Today was a very long day but one that would show us so many things and be memorable for good and bad reasons.
I woke up really early in an attempt to have a nice shower before everybody used the hot water but fell down a ditch that ran across the campsite in the process. Luckily I didn’t injure myself and I was treated to a lovely hot shower, albeit in the dark. By 6am breakfast was ready and we left just after 7am so that we wouldn’t arrive in Rwanda too late and would have enough time to stop at the viewpoints along the way. The first viewpoint was at the top of the hill overlooking Lake Bunyonyi where we took some good photos and talked to a little kid who was reluctant to come close until I said hi in his local language.
On the way down the hill into Kabale the leg snapped on one of our seats at the back of the truck but luckily as we were driving through the town one of our group saw somebody welding something outside their house and we stopped to ask for their help. He agreed and spent 45 minutes helping us in exchange for a token payment – before 8am on a Sunday which was incredibly good service. We talked to some local kids for a while before making our way to the Rwandan border, arriving just after 9 and finally getting into Rwanda just before 11. Luckily the time was an hour behind in Rwanda so it was really 10am.
We arrived in Kigali, the capital of Rwanda, at 1130 and made our way to the Genocide memorial. To start with we were given a brief tour of the gardens containing mass graves of over 258,000 people before being shown and a wall which has been started containing the names of all the people buried so far. After looking around the gardens we were taken to the main building for a self-guided tour of the exhibits.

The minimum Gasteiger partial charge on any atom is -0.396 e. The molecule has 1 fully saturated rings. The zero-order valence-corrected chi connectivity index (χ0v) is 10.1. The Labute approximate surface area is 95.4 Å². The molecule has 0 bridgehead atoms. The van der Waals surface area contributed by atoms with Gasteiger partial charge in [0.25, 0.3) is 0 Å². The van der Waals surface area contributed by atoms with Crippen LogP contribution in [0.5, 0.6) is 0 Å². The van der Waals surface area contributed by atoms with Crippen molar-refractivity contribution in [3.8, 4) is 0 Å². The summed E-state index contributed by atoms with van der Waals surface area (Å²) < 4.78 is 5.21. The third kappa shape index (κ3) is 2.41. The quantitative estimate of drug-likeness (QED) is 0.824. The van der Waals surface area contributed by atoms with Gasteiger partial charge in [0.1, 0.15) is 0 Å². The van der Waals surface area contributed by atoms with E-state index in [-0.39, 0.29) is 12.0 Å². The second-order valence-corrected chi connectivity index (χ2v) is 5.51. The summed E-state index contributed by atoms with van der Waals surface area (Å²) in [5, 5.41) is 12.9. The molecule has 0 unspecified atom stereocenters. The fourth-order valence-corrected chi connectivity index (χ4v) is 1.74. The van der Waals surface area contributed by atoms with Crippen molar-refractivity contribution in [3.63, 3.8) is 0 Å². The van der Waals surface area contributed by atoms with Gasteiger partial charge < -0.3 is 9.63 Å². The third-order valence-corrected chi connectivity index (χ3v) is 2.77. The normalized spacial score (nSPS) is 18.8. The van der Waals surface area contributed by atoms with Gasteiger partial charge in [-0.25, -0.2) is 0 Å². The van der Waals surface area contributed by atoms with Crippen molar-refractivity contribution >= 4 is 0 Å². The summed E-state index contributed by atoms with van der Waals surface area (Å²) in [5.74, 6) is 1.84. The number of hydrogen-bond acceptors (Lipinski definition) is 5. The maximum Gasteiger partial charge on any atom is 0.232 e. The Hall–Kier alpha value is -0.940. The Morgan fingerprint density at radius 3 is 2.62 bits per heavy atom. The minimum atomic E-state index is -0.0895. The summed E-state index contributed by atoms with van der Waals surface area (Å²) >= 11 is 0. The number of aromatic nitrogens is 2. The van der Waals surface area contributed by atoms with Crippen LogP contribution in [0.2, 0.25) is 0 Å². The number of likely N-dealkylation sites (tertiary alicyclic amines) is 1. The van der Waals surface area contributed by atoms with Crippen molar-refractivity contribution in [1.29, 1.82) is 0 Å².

The exhibits inside the memorial centre told the story of Rwanda in history, before occupation, the colonialisation by Belgium, the first genocide of 1959, the problems before the 1994 genocide, the role of the UN, experiences during the genocide and then the aftermath. It also showcased photos of people that were killed, their stories and finally showed the bones of some people that had been killed which was an incredibly moving experience. Upstairs there were further exhibits of other genocides such as Namibia, Germany, Armenia, Serbia etc which we browsed for a while before going to the gift shop in the courtyard where I managed to spend 15000 of the 19800 Rwandan Francs that I changed at the border on everything from charity wristbands and t-shirts.
Around 2 hours after arriving at the centre members of our group started congregating in the memorial centre car park for lunch, being attacked by flies in the process, before seeing people leaving a memorial service that had been taking place at the centre for somebody that was killed in the genocide but had only recently been identified.
We left Kigali and drove towards Ruhengeri, taking lots of good photos on the way. There are so many hills in this country which is how Rwanda earned its nickname – The land of 1000 hills – and in fact I didn’t see a piece of flat land during the entire journey. After arriving in Ruhengeri fairly late we made our way to Fatimas which is the accommodation attached to the convent that we are staying in for the next 3 nights. I have decided to upgrade to a private room as it was only $14 a night extra which was very reasonable and a few private nights in bed will probably do me the world of good as I haven’t slept much recently.
We had a nice meal of chilli and rice and drinks in the bar to talk about tomorrow’s gorilla trek before heading off our separate ways for an early night. We need to be awake at 5am tomorrow so all of the people in the rooms have agreed to wake each other at around 530 to ensure we are ready in time.
I’m looking forward to tomorrow and hope we’re lucky enough to see Gorillas. We’ve been warned that although it is virtually guaranteed that we will see Gorillas there are some days where nobody sees any.